Flushing Historical Society Quilt Show April 30, 2011

I love a good quilt show, and I really like old quilts.  So I was thrilled to visit the Flushing Historical Society’s quilt show this morning.  The Society owns the old Flushing Depot in downtown Flushing, and quilts were hanging throughout the entire building.

Virginia Anderson was present at the show explaining the details on various quilts, and showing the quilts collected and made by Mary Schafer.  The way the exhibit was set up made it difficult to get photos of each quilt in its entirety, so I did the best I could.  Here are some that grabbed my eye.

 4302011 039

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4302011 062

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I was excited to see my quilt hanging in the exhibit!  The Flushing Sesquicentennial Quilt was made as a fundraiser for Riverbank Park’s walkway in 1984.  Designed from old photographs of Flushing, it includes the old mill, Depot, old Flushing High School, the original fire station and more.  People paid to have their signature placed on the quilt to raise money for the brick walkway.

Tutorial: Sewing Spools by Hand

Someone asked me recently how I constructed my spools quilt. When I commented that it was sewn entirely by hand, she immediately said, “Oh, I could never do that!” I assured her that it was really quite simple, and promised her a tutorial. It took a few weeks to get to it, but here it is!


First, I made two simple templates, shown below.

You can see the post where I drew the templates on graph paper here.    For each spool block, using a regular pencil with a sharp lead, I traced one center square and two trapezoids out of the same print fabric. I also traced two trapezoids out of a white or cream or tan fabric (we’ll call this the background fabric).

DSC04211Then I used a sharp scissors to cut out each shape, adding a generous quarter inch seam allowance as I cut.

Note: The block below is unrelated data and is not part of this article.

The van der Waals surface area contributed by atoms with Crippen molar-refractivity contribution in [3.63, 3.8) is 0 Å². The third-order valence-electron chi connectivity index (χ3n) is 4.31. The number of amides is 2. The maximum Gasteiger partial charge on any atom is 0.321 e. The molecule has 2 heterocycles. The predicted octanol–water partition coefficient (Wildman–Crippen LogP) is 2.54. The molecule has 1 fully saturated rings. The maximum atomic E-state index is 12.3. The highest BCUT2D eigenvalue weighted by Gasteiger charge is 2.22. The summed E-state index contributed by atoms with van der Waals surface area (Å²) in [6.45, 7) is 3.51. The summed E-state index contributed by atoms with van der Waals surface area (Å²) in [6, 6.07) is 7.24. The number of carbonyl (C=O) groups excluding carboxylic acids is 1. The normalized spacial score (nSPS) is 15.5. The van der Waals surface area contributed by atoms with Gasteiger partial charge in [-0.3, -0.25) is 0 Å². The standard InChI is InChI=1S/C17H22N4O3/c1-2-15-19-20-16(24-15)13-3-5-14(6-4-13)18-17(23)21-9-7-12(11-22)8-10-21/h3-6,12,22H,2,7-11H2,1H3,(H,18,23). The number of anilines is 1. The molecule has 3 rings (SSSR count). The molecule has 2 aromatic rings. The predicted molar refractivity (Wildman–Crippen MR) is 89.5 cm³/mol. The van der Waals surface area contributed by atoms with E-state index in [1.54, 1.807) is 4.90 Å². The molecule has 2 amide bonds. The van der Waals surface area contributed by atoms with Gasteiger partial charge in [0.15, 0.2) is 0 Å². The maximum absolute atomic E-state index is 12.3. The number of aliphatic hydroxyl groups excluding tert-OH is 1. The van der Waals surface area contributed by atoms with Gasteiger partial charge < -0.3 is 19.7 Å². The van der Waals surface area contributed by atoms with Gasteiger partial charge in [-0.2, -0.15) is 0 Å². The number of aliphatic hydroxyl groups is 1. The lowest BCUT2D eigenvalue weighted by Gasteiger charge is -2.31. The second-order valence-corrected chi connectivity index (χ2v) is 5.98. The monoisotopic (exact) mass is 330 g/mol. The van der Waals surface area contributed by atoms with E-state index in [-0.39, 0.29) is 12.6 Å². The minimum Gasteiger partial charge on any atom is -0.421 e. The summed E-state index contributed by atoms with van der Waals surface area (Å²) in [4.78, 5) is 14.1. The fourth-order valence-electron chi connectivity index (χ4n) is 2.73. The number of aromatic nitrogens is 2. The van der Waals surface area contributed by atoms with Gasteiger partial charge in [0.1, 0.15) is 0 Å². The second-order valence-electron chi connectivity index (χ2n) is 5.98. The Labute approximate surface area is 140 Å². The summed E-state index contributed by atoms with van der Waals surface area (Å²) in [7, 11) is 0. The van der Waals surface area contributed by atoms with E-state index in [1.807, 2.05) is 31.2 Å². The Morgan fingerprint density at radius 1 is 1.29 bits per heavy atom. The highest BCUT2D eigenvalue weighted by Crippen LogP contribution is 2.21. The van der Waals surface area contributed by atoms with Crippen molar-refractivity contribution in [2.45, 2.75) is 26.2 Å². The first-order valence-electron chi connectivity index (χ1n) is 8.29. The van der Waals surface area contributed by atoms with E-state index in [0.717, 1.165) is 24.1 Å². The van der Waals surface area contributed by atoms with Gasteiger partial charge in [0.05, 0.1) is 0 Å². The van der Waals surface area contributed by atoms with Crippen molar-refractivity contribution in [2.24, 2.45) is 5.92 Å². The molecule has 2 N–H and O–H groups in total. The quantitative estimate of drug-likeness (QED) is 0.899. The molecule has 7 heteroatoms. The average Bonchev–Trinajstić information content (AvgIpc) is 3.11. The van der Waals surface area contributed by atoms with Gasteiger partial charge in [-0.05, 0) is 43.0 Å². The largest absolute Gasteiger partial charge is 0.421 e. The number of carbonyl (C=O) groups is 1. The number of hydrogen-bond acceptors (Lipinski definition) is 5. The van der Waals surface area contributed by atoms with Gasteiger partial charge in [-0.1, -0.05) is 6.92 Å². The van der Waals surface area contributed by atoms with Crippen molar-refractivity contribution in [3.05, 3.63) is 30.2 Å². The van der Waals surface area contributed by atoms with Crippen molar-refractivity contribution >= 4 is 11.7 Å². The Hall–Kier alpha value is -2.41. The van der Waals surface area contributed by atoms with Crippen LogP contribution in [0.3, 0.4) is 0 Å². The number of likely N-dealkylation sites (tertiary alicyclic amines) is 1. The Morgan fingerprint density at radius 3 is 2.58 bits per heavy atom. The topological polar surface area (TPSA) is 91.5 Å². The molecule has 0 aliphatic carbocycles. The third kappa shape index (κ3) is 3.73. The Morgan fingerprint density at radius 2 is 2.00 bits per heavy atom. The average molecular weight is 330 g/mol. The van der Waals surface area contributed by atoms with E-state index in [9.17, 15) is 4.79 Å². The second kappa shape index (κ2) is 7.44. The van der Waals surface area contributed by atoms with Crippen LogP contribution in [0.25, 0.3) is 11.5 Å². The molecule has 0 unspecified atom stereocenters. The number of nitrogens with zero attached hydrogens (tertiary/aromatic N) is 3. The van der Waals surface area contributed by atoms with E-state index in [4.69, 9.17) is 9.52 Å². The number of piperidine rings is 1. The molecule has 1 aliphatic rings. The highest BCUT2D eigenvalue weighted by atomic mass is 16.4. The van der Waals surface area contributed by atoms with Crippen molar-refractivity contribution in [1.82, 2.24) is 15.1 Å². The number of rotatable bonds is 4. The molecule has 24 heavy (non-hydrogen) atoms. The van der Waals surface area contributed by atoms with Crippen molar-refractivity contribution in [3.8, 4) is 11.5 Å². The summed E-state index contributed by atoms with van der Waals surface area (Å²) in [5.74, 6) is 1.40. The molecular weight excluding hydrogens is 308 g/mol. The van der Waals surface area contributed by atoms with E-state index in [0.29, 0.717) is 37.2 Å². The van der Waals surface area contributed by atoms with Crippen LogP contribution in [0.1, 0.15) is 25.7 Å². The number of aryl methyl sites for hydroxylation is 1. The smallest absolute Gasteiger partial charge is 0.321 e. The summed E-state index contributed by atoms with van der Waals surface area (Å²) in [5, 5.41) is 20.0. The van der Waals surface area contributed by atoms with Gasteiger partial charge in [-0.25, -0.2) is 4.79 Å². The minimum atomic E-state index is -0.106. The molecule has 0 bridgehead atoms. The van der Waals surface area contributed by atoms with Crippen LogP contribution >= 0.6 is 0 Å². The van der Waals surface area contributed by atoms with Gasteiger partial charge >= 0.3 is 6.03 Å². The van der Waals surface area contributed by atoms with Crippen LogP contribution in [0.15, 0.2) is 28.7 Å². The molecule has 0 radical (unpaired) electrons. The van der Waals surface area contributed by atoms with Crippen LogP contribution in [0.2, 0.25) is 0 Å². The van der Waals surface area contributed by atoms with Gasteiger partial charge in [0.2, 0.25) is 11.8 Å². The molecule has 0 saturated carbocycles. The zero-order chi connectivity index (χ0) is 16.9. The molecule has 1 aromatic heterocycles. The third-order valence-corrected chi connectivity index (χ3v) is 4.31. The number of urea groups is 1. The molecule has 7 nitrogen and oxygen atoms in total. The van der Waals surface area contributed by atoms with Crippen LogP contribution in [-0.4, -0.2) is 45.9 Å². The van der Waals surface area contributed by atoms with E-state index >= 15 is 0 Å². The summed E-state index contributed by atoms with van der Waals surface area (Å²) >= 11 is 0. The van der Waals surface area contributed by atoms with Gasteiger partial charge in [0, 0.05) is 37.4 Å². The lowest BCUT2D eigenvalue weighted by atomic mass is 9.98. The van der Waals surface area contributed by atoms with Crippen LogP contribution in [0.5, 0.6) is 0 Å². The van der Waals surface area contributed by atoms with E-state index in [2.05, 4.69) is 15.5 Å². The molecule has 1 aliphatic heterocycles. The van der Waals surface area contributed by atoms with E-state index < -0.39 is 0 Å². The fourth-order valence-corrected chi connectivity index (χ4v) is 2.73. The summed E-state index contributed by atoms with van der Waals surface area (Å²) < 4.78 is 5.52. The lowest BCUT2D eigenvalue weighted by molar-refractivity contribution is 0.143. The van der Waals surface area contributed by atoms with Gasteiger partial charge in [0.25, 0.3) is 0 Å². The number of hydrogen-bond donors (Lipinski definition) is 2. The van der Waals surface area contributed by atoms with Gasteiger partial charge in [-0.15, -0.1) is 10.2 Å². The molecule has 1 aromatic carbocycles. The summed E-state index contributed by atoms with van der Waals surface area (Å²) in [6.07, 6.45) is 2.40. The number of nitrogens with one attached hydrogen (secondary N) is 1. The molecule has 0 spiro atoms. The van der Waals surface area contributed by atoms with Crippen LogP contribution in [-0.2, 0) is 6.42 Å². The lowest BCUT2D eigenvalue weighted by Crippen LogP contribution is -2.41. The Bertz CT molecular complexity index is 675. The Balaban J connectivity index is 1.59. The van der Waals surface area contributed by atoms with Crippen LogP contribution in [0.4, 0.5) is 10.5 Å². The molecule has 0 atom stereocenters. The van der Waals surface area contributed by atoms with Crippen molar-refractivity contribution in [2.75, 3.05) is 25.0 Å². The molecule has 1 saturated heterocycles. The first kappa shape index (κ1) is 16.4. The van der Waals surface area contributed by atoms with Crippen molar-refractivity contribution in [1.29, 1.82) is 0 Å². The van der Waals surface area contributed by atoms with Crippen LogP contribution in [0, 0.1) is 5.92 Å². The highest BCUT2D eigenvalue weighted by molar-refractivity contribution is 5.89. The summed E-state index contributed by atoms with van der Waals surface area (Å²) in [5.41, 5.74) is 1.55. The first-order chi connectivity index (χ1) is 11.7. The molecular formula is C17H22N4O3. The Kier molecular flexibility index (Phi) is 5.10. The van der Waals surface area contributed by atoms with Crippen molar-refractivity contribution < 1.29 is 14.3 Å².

I found it easier to prepare many blocks in one sitting, as I usually do my sewing while I’m enjoying a good television show or movie. These little pieces store easily in Ziploc bags and are quite portable in your purse!

Sewing a Spool

Thread your needle with a neutral color thread. I used cream for my choice, but a white or grey would work just as well.

Begin with the center square, one  print trapezoid, and one pin. Place right sides together, the short side of the trapezoid next to the square. Put a pin at one corner and your needle at the other as shown below. Note: the black background is my pant leg… if the trapezoid looks curved, it’s not. 

Use small stitches and sew along the pencil line from one side to the other, stopping at the corner. I repeat the last stitch or tie a small knot here but I do not cut my thread!

Next, take one of your print trapezoids and position it on the next side of the center square, as shown. Put your pin in the corner farthest from your needle. Pick up your needle and continue sewing from where you left off.

Repeat this process until all four trapezoids have been sewn to the center square, alternating background and print fabrics.





Sewing the corners: Very easy!

You won’t believe this until you do it yourself the first time, but the hardest part is behind you! The corners are easy!

Open your block so that you see it all in front of you. Take the two trapezoids where they meet at the corner and pivot them towards each other.


DSC04221Put a pin in the unsewn outside corner and your needle at the corner nearest the center square. Sew along the pencil line from the inside to the outside corner. Knot and clip your thread. Repeat three more times and you are finished sewing!

DSC04223In the picture here, two corners have been sewn, and two are yet to do.

I found that the more I did these blocks, the faster they came together. They really do become almost mindless sewing… and they are all straight seams!

DSC04224When the block is finished, I take a couple of seconds and trim my seam allowance on the block to a clean quarter inch. Press blocks so that you are pressing towards the printed fabric as shown.


See?  All pressed and ready to go!


Sewing the blocks together

Sew your spool blocks together alternating the light and dark trapezoids as shown, following the pencil lines you have already marked.

You can do this!